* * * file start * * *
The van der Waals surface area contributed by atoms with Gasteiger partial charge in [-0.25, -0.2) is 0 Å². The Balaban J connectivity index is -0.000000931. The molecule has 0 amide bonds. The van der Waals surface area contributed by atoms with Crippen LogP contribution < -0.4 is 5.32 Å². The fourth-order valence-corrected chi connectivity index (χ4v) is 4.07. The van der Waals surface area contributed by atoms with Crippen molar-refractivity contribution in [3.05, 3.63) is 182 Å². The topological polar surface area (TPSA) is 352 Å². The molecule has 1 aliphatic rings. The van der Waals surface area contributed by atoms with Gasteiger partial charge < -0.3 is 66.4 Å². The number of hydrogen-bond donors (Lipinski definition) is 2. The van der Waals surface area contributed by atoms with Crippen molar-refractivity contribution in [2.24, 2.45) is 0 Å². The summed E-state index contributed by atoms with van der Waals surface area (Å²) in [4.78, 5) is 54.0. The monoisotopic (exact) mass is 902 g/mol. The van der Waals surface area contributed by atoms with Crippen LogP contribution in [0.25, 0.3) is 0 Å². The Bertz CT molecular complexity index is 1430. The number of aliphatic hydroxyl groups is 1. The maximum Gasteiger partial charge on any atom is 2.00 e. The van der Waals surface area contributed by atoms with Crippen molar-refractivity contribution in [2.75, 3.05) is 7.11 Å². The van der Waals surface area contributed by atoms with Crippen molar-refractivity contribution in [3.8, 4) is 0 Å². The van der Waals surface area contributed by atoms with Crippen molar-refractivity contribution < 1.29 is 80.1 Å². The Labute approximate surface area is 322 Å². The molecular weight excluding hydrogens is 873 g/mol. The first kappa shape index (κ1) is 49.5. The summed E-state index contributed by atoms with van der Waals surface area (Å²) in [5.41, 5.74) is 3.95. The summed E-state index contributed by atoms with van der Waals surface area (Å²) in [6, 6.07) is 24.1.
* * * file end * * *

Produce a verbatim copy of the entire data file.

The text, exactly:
The van der Waals surface area contributed by atoms with Gasteiger partial charge in [-0.25, -0.2) is 0 Å². The Balaban J connectivity index is -0.000000931. The molecule has 0 amide bonds. The van der Waals surface area contributed by atoms with Crippen LogP contribution < -0.4 is 5.32 Å². The fourth-order valence-corrected chi connectivity index (χ4v) is 4.07. The van der Waals surface area contributed by atoms with Crippen molar-refractivity contribution in [3.05, 3.63) is 182 Å². The topological polar surface area (TPSA) is 352 Å². The molecule has 1 aliphatic rings. The van der Waals surface area contributed by atoms with Gasteiger partial charge < -0.3 is 66.4 Å². The number of hydrogen-bond donors (Lipinski definition) is 2. The van der Waals surface area contributed by atoms with Crippen molar-refractivity contribution in [2.24, 2.45) is 0 Å². The summed E-state index contributed by atoms with van der Waals surface area (Å²) in [4.78, 5) is 54.0. The monoisotopic (exact) mass is 902 g/mol. The van der Waals surface area contributed by atoms with Crippen LogP contribution in [0.25, 0.3) is 0 Å². The Bertz CT molecular complexity index is 1430. The number of aliphatic hydroxyl groups is 1. The maximum Gasteiger partial charge on any atom is 2.00 e. The van der Waals surface area contributed by atoms with Crippen molar-refractivity contribution in [2.75, 3.05) is 7.11 Å². The van der Waals surface area contributed by atoms with Crippen molar-refractivity contribution in [3.8, 4) is 0 Å². The van der Waals surface area contributed by atoms with Crippen molar-refractivity contribution < 1.29 is 80.1 Å². The Labute approximate surface area is 322 Å². The molecular weight excluding hydrogens is 873 g/mol. The first kappa shape index (κ1) is 49.5. The summed E-state index contributed by atoms with van der Waals surface area (Å²) in [5.41, 5.74) is 3.95. The summed E-state index contributed by atoms with van der Waals surface area (Å²) in [6, 6.07) is 24.1.